Over the years, there followed a DS21 Pallas, a new 2CV Charleston, a CX2400 #C-Matic , my first GSA, a BX automatic, two Xantias – one an auto, still in my possession – and the GSA featured in this article. My first GSA, purchased in about 1997, proved to be an outstanding vehicle, wonderful for a long journey. The air-cooled flat-four was ideal in Dunedin, on New Zealand’s South Island to where we had relocated. It was in due course replaced by the BX automatic, which was better suited to city driving.

    In 2010, I came across a very well kept #1980 GSA Pallas, stabled it alongside my ’94 Xantia five-speed and 1998 auto, and have enjoyed it ever since. It is an early model with the GS dashboard; I prefer the round Jaeger instruments and the sea of warning lights, all of which are working perfectly – a rarity!

    The car has been repainted at some stage in a metallic blue as near to the factory colour as possible, the cloth upholstery and carpets are excellent, plus all the rubber mouldings are original. The front seats wrap around the driver and passenger and, along with the ingenious suspension, give it remarkable composure on winding roads.

    With 170,000km on the clock, the GSA runs superbly. The engine uses no oil between changes, there are absolutely no leaks, the cambelts and tensioners have been regularly swapped and routine servicing is done on the dot. There have been no hydraulic problems, the fuel pump, exhaust manifolds and Y-pipe have been replaced and the Weber carburettor heating pipes have been repaired. Most new parts are bought from Rob Moss at The Chevronic Centre, which provides a brilliant and prompt service.

    The ride is similar to a DS, the way Citroëns used to be, with the oleopneumatic underpinnings that smooth every bump and wrinkle in the road. The centre-line steering is accurate and the handling is a delight. I always say to friends – and those who show interest in the GSA – that it puts a smile on my face every time I get behind the wheel. The Pallas is by far the best of my fleet for touring, the magic-carpet ride, its easy gait in top gear and the powerful all-disc brakes making long-distance motoring a doddle.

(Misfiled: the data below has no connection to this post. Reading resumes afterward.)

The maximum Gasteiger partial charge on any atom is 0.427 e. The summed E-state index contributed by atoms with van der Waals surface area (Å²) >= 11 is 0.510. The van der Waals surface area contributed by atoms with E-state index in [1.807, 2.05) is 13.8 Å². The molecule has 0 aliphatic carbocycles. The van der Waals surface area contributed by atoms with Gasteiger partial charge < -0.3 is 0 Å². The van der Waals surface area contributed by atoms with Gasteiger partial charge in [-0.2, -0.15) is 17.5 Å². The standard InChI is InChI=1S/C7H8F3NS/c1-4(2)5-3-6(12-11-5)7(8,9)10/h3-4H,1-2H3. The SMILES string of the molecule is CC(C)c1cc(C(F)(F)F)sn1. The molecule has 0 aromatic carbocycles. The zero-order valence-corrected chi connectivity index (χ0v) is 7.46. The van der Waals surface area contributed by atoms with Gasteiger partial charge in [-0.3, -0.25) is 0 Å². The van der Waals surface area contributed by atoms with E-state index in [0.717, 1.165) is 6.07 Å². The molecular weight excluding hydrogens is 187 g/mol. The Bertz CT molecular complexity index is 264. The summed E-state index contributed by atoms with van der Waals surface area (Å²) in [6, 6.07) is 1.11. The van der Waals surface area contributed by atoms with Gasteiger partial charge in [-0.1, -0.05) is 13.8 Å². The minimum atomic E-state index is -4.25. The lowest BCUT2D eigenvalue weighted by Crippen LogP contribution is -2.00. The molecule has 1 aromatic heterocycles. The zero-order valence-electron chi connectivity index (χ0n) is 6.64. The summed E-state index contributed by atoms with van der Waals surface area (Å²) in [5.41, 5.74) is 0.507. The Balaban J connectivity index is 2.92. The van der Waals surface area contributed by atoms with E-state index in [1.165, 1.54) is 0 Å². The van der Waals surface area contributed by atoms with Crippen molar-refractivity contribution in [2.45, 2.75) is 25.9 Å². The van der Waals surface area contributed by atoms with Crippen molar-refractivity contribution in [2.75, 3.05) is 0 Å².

I run the Citroën on 98 octane fuel and use Total lubricants, as still recommended by the factory. I have owned about 36 cars in my 74 years – Austin, Jaguar, Jowett, Vauxhall, Rovers, many Daimlers, a Humber Super Snipe, Audi, Mercedes, Volvo and Renault – but the wee Citroën beats them all.

    Clockwise: double chevron generations – Leslie’s GSA and one of his two Xantias; original trim is all in fine condition; as is immaculate cabin; oil-tight flat-four; alongside lovely Light 15 in Dunedin; handy large boot.

    ‘The GSA is by far the best of my fleet for touring, with its magic-carpet ride and easy gait in top gear’
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    Matthew Hayward

    Buying Guide Citroen GS Birotor

    Posted in Cars on Monday, 26 March 2018